von Willebrand Disease
Other Known Aliases – hereditary pseudohemophilia
Definition – Autosomal dominant, hereditary clotting disorder arising from a deficiency in the quantity and/or quality of von Willebrand factor (vWF), which is a protein required for protein adhesion and involved in primary hemostasis. The genetic defect responsible for vWF production the vWF gene located on the short arm p of chromosome 12 (12p13.2).
Clinical Significance – This is the most common type of hereditary blood-clotting disorder in humans, with 3 main hereditary types and multiple subtypes. Type 1 is the most common and often asymptomatic, Type 2 can have mild to moderate symptoms, Type 3 is the most severe and can manifest with hemarthosis and internal bleeding.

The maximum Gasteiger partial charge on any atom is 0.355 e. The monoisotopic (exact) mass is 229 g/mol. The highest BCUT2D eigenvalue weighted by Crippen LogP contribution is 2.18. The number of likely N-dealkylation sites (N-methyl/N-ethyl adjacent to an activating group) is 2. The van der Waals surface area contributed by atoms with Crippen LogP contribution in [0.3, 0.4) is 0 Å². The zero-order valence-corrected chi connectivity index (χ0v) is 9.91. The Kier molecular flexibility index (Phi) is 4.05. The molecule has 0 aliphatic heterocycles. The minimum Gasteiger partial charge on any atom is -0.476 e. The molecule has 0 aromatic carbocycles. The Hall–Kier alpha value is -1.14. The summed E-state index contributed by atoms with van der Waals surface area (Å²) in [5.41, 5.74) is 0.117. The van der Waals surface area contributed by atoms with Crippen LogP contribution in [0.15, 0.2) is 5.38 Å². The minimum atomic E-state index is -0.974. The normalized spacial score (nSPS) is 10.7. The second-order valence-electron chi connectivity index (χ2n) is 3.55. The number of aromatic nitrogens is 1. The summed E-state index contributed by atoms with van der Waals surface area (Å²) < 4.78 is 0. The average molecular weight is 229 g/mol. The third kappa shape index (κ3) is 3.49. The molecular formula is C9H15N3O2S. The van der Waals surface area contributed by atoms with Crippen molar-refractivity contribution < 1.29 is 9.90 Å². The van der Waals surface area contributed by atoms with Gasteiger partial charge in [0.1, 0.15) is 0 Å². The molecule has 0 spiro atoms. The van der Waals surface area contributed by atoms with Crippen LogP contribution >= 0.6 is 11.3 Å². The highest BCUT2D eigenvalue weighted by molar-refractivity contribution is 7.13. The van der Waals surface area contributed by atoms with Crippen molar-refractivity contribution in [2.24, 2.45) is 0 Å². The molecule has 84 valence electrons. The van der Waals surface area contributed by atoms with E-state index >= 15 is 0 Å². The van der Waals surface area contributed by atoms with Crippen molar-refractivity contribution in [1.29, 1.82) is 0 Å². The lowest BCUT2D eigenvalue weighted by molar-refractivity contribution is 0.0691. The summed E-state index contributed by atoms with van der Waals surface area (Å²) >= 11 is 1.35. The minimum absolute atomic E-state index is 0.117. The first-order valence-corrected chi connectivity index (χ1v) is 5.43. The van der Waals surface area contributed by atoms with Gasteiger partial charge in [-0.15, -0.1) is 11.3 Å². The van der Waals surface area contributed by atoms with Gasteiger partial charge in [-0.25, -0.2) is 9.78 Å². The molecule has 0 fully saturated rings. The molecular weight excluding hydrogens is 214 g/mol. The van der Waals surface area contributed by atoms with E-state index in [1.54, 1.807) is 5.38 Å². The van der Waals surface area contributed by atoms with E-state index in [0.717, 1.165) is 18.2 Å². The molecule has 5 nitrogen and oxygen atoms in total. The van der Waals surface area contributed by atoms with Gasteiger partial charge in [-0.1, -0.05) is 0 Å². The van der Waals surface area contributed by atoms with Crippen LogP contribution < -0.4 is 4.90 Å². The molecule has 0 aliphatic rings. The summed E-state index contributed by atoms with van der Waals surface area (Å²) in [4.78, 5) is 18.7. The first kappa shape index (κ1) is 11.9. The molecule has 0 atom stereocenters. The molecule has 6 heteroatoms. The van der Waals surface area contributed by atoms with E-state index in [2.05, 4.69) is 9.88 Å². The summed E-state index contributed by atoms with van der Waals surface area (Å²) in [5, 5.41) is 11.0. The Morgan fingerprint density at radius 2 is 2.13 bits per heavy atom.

History – Named after Erik Adolf von Willebrand (1870-1949), a Finnish physician graduating from the University of Helsinki 1896, and who took a special interest in hematology and coagulation. In 1924, a 5yo girl was brought to him due to a bleeding disorder and he successfully performed a family history map on the girl’s 66 living family members and discovered the autosomal dominant pattern. He published his findings in 1926 in Swedish calling it “pseudo-hemophilia”, but it wasn’t until 1931 (when it was translated into German) did it gain any traction in the medical community.
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